A few years ago on this blog I began a series of posts in which began rewriting and posting, in installments, sections of the Constitution that I believed lacked genuine libertarian underpinnings and substituted the original text for what I believed would be content more in harmony with the principles of liberty. I abandoned this exercise after only a few posts for two reasons. The first was based on Spooner's own reasoning that any document which purports to represent or bind individuals who have not expressed their consent to be party to it with signature or seal is without legal standing and thus null and void, and the Constitution, as Spooner points out, makes not even a pretense of being such a document. Second, the exercise revealed to me that the Constitution, both as originally written and subsequently amended, was so fundamentally full of flaws, loopholes, and omissions that subverted it as the instrument for preservation of liberty that it has historically (and falsely) been portrayed as being that any attempts to “improve” it were both counterproductive and a waste of time.
So why bother with the Constitution at all? Why do so many American libertarians turn to it as the primary hope for the restoration of liberty, despite its very obvious failure? I believe there are two answers that apply equally to both of these questions. First of all, many people, including many libertarians, see no other immediate hope outside of a state-centered framework for liberty's return because the idea of a stateless, anarcho-capitalist system in which liberty is upheld through voluntary exchange and cooperation among individuals is just too radical of a concept. Also, many libertarians adopt the minarchist view that at least some rudimentary level of government is essential to a functioning society, although they differ widely in their ideas of just how much power such a government should have. I'm inclined toward a third answer, which is that far too many libertarians reject Spooner's assertion that the Constitution (any nation's constitution, not just America's) as a legal document must conform to the standard Common Law requirements for a legal document. This includes the requirement that all individuals who are to be bound by the documents terms give their expressed legal consent in the form of a signature or seal and that the terms of the document are set within specific time frames in order to be valid (in other words, no “perpetual contracts”). The conventional, historic –and statist-- view is that constitutions, as national charters, supersede standard contracts that bind individual corporations. Spooner convincingly rejects this view in Constitution of No Authority, which probably explains why his treatise has been systematically ignored by historians and law professors alike ever since its publication.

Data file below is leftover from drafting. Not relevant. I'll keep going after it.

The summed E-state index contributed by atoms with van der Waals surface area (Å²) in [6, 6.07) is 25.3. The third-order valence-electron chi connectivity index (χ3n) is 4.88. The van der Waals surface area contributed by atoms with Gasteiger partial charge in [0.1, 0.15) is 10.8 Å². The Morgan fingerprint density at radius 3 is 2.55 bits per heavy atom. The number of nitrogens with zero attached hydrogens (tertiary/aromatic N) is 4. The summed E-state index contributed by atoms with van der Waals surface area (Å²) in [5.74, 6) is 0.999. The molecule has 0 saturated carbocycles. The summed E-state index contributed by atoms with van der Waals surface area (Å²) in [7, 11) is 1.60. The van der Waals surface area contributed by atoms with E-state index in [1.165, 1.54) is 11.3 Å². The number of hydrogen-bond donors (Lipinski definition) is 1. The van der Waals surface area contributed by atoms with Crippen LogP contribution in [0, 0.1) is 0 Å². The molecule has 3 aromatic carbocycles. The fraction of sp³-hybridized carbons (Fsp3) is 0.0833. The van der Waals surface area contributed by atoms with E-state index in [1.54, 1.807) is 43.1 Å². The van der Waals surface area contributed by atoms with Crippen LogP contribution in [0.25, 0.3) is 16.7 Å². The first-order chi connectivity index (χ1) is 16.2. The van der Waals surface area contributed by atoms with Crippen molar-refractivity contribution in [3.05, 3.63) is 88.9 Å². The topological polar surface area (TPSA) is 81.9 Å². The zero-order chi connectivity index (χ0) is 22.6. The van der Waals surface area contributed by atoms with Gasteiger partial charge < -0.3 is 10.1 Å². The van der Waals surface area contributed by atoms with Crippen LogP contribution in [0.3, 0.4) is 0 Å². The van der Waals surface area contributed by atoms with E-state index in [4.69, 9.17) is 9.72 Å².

Once again, read Constitution of No Authority for yourself. While Spooner offers no specific solutions or substitutes for the Constitution, the libertarian reader will likely come away with the feeling that none are either desired or beneficial to the nurturing of freedom.